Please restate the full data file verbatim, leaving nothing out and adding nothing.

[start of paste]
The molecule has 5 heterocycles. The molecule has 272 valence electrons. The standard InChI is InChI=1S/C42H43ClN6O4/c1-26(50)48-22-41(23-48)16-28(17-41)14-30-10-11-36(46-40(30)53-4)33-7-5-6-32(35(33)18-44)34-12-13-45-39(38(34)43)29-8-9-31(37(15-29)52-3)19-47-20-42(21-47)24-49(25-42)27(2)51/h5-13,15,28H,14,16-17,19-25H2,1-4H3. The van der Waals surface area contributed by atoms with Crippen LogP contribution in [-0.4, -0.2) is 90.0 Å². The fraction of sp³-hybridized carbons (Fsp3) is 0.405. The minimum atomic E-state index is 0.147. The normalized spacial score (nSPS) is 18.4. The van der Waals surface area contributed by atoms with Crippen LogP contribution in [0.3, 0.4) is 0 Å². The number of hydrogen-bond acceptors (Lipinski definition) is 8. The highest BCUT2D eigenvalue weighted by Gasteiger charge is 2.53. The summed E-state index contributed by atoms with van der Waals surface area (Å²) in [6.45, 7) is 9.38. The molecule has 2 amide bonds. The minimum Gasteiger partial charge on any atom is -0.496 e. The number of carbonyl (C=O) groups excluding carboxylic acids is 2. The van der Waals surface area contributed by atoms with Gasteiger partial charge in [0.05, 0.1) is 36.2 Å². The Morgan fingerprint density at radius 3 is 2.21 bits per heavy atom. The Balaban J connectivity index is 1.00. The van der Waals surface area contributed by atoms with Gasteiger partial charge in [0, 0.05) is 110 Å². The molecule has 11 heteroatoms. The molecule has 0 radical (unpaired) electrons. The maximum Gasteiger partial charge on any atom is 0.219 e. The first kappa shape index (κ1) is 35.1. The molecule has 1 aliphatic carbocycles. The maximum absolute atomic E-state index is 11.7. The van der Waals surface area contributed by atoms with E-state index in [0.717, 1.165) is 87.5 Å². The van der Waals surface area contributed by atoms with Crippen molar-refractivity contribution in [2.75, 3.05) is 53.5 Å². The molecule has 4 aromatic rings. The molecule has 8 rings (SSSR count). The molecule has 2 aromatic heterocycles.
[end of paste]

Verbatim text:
The molecule has 5 heterocycles. The molecule has 272 valence electrons. The standard InChI is InChI=1S/C42H43ClN6O4/c1-26(50)48-22-41(23-48)16-28(17-41)14-30-10-11-36(46-40(30)53-4)33-7-5-6-32(35(33)18-44)34-12-13-45-39(38(34)43)29-8-9-31(37(15-29)52-3)19-47-20-42(21-47)24-49(25-42)27(2)51/h5-13,15,28H,14,16-17,19-25H2,1-4H3. The van der Waals surface area contributed by atoms with Crippen LogP contribution in [-0.4, -0.2) is 90.0 Å². The fraction of sp³-hybridized carbons (Fsp3) is 0.405. The minimum atomic E-state index is 0.147. The normalized spacial score (nSPS) is 18.4. The van der Waals surface area contributed by atoms with Crippen LogP contribution in [0.3, 0.4) is 0 Å². The number of hydrogen-bond acceptors (Lipinski definition) is 8. The highest BCUT2D eigenvalue weighted by Gasteiger charge is 2.53. The summed E-state index contributed by atoms with van der Waals surface area (Å²) in [6.45, 7) is 9.38. The molecule has 2 amide bonds. The minimum Gasteiger partial charge on any atom is -0.496 e. The number of carbonyl (C=O) groups excluding carboxylic acids is 2. The van der Waals surface area contributed by atoms with Gasteiger partial charge in [0.05, 0.1) is 36.2 Å². The Morgan fingerprint density at radius 3 is 2.21 bits per heavy atom. The Balaban J connectivity index is 1.00. The van der Waals surface area contributed by atoms with Gasteiger partial charge in [0, 0.05) is 110 Å². The molecule has 11 heteroatoms. The molecule has 0 radical (unpaired) electrons. The maximum Gasteiger partial charge on any atom is 0.219 e. The first kappa shape index (κ1) is 35.1. The molecule has 1 aliphatic carbocycles. The maximum absolute atomic E-state index is 11.7. The van der Waals surface area contributed by atoms with E-state index in [0.717, 1.165) is 87.5 Å². The van der Waals surface area contributed by atoms with Crippen molar-refractivity contribution in [2.75, 3.05) is 53.5 Å². The molecule has 4 aromatic rings. The molecule has 8 rings (SSSR count). The molecule has 2 aromatic heterocycles.